The process of collecting my knowledge (which I discussed in the previous post) naturally led me to my own teaching practices. One of the core ideas of knowledge management is to capture more then mere documents within a database. It involves recording the information that makes documents and factual information more relevant and useful – really, to record the human experience with the knowledge.
Teachers must collect vast amounts of knowledge, including lesson plans, useful strategies, reflections, and the content itself. Having taught world history for eight years, I have collected shelves of books, file cabinets of readings and handouts, and gigabytes of digital media (ranging from pdfs to PowerPoints to video clips). While I like to think I have a general handle on all of these resources, the reality is that I forget what I have. Once I finish a unit of study, a year passes before I visit those items again. While I attempt to take notes on how specific lessons went and what I need to do differently, I many times find them only after I have implemented the lesson a year or two later.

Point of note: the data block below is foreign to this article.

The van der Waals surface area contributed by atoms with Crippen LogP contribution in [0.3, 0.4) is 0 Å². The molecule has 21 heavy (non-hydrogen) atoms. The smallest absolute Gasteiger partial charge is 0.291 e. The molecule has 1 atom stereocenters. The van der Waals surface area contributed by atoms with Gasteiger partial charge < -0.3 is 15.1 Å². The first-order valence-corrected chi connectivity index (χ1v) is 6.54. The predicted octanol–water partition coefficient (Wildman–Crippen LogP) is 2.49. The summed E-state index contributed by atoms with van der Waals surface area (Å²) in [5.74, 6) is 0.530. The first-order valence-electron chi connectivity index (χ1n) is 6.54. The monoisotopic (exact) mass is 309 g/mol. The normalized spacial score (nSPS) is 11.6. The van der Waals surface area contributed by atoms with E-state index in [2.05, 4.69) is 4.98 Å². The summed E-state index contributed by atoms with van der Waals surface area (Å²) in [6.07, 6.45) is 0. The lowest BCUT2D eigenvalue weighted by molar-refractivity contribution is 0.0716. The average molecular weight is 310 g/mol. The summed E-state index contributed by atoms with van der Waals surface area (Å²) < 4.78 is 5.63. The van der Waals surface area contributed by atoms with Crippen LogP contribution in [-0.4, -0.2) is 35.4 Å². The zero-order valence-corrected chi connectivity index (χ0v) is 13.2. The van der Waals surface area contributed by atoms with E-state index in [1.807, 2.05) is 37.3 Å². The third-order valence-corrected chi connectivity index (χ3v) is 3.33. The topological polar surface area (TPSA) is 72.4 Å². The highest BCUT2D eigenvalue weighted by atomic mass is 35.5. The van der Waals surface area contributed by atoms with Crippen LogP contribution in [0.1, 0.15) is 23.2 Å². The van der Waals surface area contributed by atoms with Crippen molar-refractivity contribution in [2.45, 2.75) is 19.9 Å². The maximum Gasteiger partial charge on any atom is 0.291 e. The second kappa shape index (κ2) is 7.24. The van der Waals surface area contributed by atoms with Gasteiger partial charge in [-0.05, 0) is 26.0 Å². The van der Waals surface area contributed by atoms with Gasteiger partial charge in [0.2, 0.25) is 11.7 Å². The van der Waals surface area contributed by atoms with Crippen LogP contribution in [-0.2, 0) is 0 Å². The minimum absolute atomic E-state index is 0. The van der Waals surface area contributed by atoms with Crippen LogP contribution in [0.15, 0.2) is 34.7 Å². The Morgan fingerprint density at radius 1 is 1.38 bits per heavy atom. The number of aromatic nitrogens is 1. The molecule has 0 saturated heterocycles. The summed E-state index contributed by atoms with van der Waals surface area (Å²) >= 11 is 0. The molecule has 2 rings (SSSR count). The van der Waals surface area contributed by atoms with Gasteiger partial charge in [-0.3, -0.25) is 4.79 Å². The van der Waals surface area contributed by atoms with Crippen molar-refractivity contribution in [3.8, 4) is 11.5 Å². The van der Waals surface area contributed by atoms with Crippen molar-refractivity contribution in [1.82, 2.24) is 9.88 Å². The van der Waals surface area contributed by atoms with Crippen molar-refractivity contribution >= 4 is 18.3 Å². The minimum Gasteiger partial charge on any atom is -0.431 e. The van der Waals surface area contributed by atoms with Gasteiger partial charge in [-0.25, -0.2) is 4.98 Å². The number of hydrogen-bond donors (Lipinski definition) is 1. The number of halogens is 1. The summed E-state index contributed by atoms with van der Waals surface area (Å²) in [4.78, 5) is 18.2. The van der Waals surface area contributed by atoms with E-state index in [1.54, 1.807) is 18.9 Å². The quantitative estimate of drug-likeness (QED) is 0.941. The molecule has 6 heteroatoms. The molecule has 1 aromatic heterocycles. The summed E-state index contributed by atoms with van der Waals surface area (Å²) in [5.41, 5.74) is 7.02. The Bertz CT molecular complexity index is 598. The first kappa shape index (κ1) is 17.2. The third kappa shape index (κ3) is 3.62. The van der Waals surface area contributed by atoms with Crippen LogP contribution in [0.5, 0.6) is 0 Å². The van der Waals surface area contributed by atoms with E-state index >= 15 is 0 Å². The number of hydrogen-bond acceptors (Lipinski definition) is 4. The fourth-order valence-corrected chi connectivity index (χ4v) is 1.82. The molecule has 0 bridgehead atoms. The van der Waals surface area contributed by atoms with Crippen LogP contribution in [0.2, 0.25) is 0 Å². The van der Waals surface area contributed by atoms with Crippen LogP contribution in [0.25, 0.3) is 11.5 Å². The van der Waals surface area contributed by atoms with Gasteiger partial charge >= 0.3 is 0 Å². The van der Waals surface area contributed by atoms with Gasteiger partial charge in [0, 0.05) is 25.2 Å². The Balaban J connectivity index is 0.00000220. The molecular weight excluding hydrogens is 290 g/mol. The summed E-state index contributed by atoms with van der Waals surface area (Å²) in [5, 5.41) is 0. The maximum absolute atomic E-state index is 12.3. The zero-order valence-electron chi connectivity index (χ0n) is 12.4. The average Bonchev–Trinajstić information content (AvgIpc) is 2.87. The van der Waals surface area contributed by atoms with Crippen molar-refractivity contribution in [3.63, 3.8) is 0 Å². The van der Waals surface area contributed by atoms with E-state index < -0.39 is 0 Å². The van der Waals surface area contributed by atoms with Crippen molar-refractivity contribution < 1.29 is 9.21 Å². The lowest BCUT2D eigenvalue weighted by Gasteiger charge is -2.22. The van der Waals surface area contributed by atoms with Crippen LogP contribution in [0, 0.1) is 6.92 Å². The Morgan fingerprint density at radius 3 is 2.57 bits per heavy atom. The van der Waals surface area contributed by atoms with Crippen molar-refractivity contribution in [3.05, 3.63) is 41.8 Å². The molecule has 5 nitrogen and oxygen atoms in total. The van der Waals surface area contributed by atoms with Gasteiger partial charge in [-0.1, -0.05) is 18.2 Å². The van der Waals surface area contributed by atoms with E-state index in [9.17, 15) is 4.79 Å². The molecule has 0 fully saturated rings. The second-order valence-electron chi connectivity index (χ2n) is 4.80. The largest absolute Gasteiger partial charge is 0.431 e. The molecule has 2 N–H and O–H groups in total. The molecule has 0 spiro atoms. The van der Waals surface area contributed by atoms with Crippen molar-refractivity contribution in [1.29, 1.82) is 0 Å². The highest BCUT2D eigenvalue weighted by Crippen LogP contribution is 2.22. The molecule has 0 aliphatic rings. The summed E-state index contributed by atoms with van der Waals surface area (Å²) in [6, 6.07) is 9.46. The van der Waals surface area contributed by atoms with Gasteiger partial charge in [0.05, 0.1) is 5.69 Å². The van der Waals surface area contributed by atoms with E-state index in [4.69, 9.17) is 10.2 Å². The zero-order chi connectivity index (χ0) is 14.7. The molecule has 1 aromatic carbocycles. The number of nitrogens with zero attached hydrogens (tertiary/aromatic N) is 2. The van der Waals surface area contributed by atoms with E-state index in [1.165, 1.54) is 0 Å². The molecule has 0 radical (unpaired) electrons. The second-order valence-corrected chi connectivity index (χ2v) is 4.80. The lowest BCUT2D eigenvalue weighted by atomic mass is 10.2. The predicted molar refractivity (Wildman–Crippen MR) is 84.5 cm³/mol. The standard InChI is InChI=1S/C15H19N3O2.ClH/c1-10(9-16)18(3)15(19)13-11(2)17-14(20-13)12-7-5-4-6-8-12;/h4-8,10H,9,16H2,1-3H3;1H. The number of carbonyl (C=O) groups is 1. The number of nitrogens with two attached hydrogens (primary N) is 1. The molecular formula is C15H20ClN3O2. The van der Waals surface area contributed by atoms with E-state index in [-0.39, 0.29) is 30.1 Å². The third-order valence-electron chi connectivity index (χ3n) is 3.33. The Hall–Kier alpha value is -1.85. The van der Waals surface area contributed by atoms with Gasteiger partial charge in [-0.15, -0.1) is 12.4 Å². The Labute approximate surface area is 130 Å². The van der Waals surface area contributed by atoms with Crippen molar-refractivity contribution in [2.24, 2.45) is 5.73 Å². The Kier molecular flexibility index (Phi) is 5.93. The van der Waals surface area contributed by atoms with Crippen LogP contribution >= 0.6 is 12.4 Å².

Most teachers develop some sort of system that allows them to organize their materials. I have used manila folders, massive binders, and a file hierarchy on my hard drive. However, I argue that curriculum, especially within the social studies, should be in some sort of flux. There are always new resources available, different perspectives to be found, new strategies to try, new technologies to be used to help transfer this information to students, and new needs to be met with the changing times. How can we keep track of all of this information? How do we not forget what we already do? How can we share our lessons, ideas, and links with colleagues without committing to hours of face-to-face meetings? Why are new teachers expected to create curriculum that already exists?
Within the business world, knowledge management is not a new idea. Technological advances have streamlined the process and broadened the ability for companies to share more and share it further. Why does it seem that education, most notability K-12 education, always seems to be just out of the loop or years behind?
In the next few months, I am going to be exploring these questions. On a personal level, I hope to bring my vast collection of resources (books, articles, links, lessons, lesson strategies) together in a manner that when I want to see my lessons on Totalitarianism in Europe, they will all be easily accessible. On a school level, I want to create a collaborative world history knowledge base with my colleagues. We already share lessons, but we do not have a lot of time to sit down and discuss how we individually implement the lessons. On a larger educational level, I want to explore methods and tools that might help other teachers tackle their mountain of information and hopefully, create very specific collaborative communities.